Why Does it Cost to Adopt a Pet?

Why Does it Cost to Adopt a Pet?

A common question among pet adopters is why are adoption fees so high?  Shouldn’t adopting a pet be free, or at least super cheap?   To these people we say, remember, you get what you pay for.   When you purchase a purebred from a breeder you may be paying anywhere from $500 to over $1000 for your new pet, but often that’s all you’re getting for that cost.  When you adopt a pet, your adoption fees are going to pay towards the cost of care your adopted pet has received while at the shelter.   Here is a breakdown of what a good adoption center has already put into your pet before you even adopt:

  • Spay and Neuter: The average cost for veterinary care varies greatly depending on your location, the size of the pet, as well as their overall picture of health. The average spay or neuter can range from $45-$100 for an animal shelter. However, this doesn’t include the cost of pain relief medication which is another $10-$30 dollars. If you were to get your adopted pet spayed or neutered on your own it could cost you anywhere from $150-$300.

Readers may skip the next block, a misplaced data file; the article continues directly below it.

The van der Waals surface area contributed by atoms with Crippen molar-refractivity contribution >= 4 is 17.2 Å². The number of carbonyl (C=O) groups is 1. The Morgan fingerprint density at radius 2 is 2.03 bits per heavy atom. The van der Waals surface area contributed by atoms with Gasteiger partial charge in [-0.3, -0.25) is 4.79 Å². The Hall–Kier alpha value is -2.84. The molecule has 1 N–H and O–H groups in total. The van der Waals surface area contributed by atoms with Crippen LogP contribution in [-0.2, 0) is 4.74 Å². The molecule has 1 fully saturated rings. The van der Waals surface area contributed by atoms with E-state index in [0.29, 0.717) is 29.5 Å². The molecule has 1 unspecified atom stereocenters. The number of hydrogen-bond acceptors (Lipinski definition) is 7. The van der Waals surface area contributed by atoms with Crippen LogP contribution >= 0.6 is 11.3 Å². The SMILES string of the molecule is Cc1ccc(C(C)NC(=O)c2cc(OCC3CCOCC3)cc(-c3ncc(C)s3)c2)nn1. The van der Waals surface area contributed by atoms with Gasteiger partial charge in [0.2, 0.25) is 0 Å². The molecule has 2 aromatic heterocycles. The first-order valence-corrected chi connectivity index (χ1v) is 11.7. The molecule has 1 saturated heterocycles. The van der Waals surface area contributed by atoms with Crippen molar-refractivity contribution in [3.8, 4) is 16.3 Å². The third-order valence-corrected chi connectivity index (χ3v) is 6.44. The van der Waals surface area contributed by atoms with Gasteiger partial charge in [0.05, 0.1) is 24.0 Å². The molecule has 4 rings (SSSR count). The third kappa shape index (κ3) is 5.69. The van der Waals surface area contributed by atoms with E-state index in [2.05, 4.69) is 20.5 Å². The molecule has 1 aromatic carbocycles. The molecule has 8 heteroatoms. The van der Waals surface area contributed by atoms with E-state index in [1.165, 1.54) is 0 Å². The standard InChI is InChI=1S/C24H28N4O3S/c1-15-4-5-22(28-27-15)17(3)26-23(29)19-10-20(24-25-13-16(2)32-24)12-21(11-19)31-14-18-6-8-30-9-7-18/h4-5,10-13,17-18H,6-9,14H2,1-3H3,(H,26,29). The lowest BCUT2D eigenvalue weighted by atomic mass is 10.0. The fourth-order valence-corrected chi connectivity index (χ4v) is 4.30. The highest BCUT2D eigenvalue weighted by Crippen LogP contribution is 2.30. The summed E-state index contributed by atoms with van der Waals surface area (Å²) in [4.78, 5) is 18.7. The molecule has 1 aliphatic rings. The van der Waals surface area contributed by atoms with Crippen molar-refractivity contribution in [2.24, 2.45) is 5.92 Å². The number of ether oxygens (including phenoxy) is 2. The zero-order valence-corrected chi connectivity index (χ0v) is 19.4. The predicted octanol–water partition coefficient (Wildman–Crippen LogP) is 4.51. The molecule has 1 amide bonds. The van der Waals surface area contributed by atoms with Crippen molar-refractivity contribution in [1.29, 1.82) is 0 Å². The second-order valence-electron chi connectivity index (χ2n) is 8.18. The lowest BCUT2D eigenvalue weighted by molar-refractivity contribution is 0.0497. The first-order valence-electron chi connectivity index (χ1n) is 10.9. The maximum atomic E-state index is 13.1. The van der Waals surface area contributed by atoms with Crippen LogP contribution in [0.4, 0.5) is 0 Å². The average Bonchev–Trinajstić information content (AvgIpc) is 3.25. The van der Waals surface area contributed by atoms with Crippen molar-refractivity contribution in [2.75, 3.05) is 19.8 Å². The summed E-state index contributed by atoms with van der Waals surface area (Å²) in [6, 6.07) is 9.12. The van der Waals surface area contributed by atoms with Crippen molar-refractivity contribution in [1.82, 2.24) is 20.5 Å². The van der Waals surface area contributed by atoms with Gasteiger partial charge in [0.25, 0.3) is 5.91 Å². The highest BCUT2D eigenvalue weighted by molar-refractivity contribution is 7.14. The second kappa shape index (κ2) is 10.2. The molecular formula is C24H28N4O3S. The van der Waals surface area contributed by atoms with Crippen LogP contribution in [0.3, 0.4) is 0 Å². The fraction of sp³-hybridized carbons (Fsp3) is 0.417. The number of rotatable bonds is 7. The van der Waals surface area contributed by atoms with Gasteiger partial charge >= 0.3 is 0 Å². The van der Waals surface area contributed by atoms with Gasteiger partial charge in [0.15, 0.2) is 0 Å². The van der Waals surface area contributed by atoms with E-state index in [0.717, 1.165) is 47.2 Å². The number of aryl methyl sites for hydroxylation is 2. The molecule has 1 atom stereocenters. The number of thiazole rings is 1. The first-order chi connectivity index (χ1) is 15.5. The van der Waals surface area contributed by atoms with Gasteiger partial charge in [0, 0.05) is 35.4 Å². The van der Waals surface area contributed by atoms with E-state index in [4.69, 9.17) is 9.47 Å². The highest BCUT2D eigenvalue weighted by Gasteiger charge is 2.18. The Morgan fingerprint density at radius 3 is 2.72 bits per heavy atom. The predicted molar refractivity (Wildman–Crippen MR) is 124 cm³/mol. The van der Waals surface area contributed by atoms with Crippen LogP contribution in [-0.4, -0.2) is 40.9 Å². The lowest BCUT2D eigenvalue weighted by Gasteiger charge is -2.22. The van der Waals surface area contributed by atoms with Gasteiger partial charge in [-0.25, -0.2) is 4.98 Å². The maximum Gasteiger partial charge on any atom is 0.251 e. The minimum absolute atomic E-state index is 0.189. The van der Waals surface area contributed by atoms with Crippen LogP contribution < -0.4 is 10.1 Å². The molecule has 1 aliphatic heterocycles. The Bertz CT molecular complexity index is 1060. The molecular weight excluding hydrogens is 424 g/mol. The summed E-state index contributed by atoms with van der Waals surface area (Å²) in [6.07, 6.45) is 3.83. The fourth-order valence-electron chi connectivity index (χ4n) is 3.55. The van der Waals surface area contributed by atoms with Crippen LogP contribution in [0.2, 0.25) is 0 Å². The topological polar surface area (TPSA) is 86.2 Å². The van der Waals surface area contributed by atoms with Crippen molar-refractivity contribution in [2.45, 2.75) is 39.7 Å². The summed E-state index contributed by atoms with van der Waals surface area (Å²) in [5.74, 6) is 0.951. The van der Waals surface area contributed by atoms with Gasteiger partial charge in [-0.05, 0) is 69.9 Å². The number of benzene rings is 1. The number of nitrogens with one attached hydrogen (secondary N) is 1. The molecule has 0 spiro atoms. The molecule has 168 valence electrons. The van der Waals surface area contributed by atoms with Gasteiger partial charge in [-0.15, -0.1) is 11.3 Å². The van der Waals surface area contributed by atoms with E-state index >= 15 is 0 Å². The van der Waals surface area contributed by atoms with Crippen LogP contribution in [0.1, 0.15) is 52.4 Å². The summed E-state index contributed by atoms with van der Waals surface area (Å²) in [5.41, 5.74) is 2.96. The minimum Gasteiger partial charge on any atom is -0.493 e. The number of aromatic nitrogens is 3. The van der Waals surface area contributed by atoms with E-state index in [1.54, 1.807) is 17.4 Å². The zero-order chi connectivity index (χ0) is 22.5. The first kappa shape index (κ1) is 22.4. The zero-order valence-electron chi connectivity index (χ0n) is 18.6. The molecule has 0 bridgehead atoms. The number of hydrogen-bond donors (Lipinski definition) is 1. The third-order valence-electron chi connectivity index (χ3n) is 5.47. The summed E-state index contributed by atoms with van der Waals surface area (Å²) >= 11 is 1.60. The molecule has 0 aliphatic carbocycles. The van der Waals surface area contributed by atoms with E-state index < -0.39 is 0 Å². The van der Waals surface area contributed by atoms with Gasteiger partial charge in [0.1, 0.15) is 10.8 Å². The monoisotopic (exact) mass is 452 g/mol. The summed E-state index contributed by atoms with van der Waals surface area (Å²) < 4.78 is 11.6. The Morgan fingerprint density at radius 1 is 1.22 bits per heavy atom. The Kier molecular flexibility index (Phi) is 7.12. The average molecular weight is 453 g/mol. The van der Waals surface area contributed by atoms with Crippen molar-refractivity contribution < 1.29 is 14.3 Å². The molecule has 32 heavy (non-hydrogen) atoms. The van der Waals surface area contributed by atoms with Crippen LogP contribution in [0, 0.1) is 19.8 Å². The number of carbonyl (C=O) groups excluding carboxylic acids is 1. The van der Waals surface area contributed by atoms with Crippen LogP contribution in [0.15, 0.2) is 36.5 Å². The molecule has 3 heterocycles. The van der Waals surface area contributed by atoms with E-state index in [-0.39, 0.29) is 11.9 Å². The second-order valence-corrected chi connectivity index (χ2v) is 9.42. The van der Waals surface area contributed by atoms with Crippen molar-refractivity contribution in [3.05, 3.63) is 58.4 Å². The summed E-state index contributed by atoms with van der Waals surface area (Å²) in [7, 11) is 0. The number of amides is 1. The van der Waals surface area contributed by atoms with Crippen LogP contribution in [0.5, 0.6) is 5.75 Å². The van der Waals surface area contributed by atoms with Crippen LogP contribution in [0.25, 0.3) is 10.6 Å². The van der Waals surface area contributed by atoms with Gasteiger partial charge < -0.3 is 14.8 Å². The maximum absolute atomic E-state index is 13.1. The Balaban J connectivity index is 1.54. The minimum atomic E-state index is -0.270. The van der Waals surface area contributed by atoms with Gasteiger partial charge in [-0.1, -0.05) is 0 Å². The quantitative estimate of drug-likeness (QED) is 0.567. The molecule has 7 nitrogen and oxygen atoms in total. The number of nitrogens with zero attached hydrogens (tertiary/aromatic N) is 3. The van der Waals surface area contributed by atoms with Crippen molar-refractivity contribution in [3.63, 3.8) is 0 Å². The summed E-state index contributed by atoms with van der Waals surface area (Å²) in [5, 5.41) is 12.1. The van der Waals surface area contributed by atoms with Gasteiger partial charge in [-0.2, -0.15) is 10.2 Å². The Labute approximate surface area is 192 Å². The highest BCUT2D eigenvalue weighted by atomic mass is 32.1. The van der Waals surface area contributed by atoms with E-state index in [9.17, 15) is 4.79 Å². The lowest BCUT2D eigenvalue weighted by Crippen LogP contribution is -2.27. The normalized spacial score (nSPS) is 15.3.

• Shots: The cost of intake vaccinations for pets to prevent diseases such as Parvo, Distemper, as well as  Rabies can cost approximately $40. If your adopted pet has been in the center for over 3 weeks they’ve  received a booster to keep them safe from shelter related illness.  If you were to pay for these vaccinations yourself you could be paying anywhere from $60-$150 dollars.

  • Parasite Treatments and Preventatives: Monthly flea, tick and ear mite treatments are another cost. De-wormer medications are often given preventatively as opposed  to waiting to see evidence of worms. These treatments can cost approximately $10-$30 assuming that no lab work is needed.  Puppies arriving at the center are put on a preventative cocktail of drugs to give the vaccinations time to take effect while building up their immune systems.  Many of the animals come in with skin issues and other medical problems and these are addressed before the animal is able to be adopted to its forever home.

  • Food, Shelter & Comfort: The cost to feed one pet for a month is around $40-$60. This does not include special diets for pets that need weight gain food or food for specific digestive needs. Then there are toys, treats, bedding, and other necessities that the shelter provides.

  • Extras: Some adoption centers will provide you with a bag of food  to go home with as well as a collar, ID tag, toys, and a leash. Remember most of these non-profit organizations do not receive Federal or State funding. The adoption fees make caring for the animals in the shelter possible. More often than not the regular day-to-day operations and the cost for adoption center staff gets paid for by their ability to fund-raise and acquire donations to keep themselves afloat rather than through adoption fees for animals.

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